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2020 Election: Secure Your Vote

Philadelphia Gears Up For Unprecedented Attention To Its Vote Count

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John Hansberry with the Philadelphia City Commissioners Office runs a sorting machine at the city's mail-in ballot sorting and counting center on Oct. 26.
Matt Slocum, AP

John Hansberry with the Philadelphia City Commissioners Office runs a sorting machine at the city's mail-in ballot sorting and counting center on Oct. 26.

President Trump narrowly won Pennsylvania in 2016. This year, the question is whether big turnout in the Democratic strongholds of Pittsburgh and Philadelphia can deliver his Democratic rival, Joe Biden, a win.

In particular, Philadelphia has been a focus for Trump; four years ago, only 15% of the city's voters picked him. Trump has claimed — with little evidence — that the local election system is corrupt. His critics say the president is trying to suppress turnout in the city.

"A lot of bad things happen there with the counting of the votes," Trump said at a recent campaign stop in Pennsylvania.

There have been issues, including technical hiccups on the first day of early, in-person voting. A laptop used to program voting machines was stolen. A reporter for NPR member station WHYY got inside a warehouse where voting machines are stored, although city officials beefed up security after that.

This election is like no other in Philadelphia — and all across Pennsylvania. A new state law has made it much easier to vote early and by mail. With the pandemic, people signed up in droves, especially Democrats. About a third of the state's 9 million voters planned to cast their ballot by mail, and more than three-quarters of them already had done so by last Friday.

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But under state law, counties can't even open those ballots to prepare them for counting until 7 a.m. on Election Day. That's one reason why Philadelphia spent $5 million on new equipment to speedily process the deluge of mail-in ballots.

Philadelphia has turned its sprawling convention center into a mail-in vote-counting factory. One machine sorts returned ballots in hours, instead of days if done manually. Another machine cuts open envelopes and spreads them apart with suction cups so workers can quickly pull out the ballots.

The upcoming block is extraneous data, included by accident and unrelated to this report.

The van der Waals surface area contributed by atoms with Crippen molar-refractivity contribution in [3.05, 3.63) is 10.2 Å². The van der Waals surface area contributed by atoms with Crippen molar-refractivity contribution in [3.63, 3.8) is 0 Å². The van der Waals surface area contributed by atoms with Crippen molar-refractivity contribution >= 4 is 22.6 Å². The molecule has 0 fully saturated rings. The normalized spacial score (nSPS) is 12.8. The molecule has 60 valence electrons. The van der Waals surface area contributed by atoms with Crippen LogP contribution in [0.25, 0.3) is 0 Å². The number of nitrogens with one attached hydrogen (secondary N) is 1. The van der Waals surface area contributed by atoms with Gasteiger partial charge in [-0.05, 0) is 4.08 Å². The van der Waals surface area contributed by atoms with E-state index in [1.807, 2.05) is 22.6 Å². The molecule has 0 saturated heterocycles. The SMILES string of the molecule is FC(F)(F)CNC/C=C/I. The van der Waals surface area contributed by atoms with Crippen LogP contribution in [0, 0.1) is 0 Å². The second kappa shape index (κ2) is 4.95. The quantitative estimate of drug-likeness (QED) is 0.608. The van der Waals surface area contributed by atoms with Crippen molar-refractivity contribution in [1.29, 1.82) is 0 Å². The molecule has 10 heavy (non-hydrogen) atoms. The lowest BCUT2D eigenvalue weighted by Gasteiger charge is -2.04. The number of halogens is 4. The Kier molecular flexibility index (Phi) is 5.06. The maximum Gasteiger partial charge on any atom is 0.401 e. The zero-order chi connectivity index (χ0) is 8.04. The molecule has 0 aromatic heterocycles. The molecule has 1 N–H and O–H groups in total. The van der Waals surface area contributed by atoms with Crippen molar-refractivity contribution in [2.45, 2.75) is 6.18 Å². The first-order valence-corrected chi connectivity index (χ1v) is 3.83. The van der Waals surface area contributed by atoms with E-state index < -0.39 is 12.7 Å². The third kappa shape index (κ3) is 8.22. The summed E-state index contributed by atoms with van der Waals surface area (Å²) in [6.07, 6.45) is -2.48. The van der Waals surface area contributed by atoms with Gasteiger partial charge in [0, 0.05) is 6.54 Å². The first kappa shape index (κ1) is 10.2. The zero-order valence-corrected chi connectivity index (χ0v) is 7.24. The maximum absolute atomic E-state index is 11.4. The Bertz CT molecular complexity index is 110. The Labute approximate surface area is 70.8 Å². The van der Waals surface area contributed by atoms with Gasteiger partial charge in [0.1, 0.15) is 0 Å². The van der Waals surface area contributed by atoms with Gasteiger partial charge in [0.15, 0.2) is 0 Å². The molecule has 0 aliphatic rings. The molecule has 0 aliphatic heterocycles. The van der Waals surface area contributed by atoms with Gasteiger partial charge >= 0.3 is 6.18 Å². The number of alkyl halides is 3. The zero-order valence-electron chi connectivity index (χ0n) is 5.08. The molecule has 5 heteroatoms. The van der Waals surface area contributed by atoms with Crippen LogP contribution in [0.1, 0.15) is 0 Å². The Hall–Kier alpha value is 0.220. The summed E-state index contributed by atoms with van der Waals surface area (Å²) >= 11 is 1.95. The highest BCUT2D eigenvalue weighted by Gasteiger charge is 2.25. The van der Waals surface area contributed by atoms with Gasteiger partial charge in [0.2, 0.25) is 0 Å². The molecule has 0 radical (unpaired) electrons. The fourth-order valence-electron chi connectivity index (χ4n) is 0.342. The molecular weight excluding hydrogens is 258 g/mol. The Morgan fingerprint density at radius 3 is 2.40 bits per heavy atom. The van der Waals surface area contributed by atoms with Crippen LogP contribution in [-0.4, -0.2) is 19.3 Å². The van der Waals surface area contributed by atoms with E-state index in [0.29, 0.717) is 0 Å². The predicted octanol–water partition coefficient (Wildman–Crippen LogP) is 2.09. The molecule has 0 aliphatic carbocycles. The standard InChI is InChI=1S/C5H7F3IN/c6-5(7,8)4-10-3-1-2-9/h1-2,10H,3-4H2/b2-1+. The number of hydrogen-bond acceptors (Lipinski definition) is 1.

And there are 12 high-speed scanners that process 32,000 ballots an hour.

"Historically, we had to do it all by hand with a scanner gun — individual people sitting at a desk beep-beeping every envelope in," said Lisa Deeley, the chair of the Philadelphia City Commissioners Office.

Deeley won't predict when counting will be finished; state officials say they expect most results will be tallied by Friday.

Meanwhile, President Trump continues to sow doubt about the veracity of voting in Philadelphia. The Trump campaign videotaped people putting ballots in drop boxes. Election groups openly worry that armed Trump supporters may show up to intimidate voters.

That prompted Philadelphia District Attorney Larry Krasner to issue a warning. "Anyone who comes to the cradle of American democracy to try to suppress the vote — and violates the law and commits crimes — is going to find themselves in a jail cell talking to a Philadelphia jury," he said last month.

So far, there have been no reports of voter intimidation. At an early in-person voting office last week, Philadelphians seemed to be taking all of this in stride.

"I don't have any complaints, other than the wait — but what are you gonna do?" said Waverly O'Neal, 19, standing in a line of mask-wearing voters that stretched around the block.

Given Trump's focus on Philadelphia, Pennsylvania's Democratic Gov. Tom Wolf said he believes Trump is trying to reduce voter turnout.

If that's true, it's not working. More than 90% of Philadelphia's voters have registered to vote — the highest number in 35 years.

Copyright 2020 NPR. To see more, visit https://www.npr.org.

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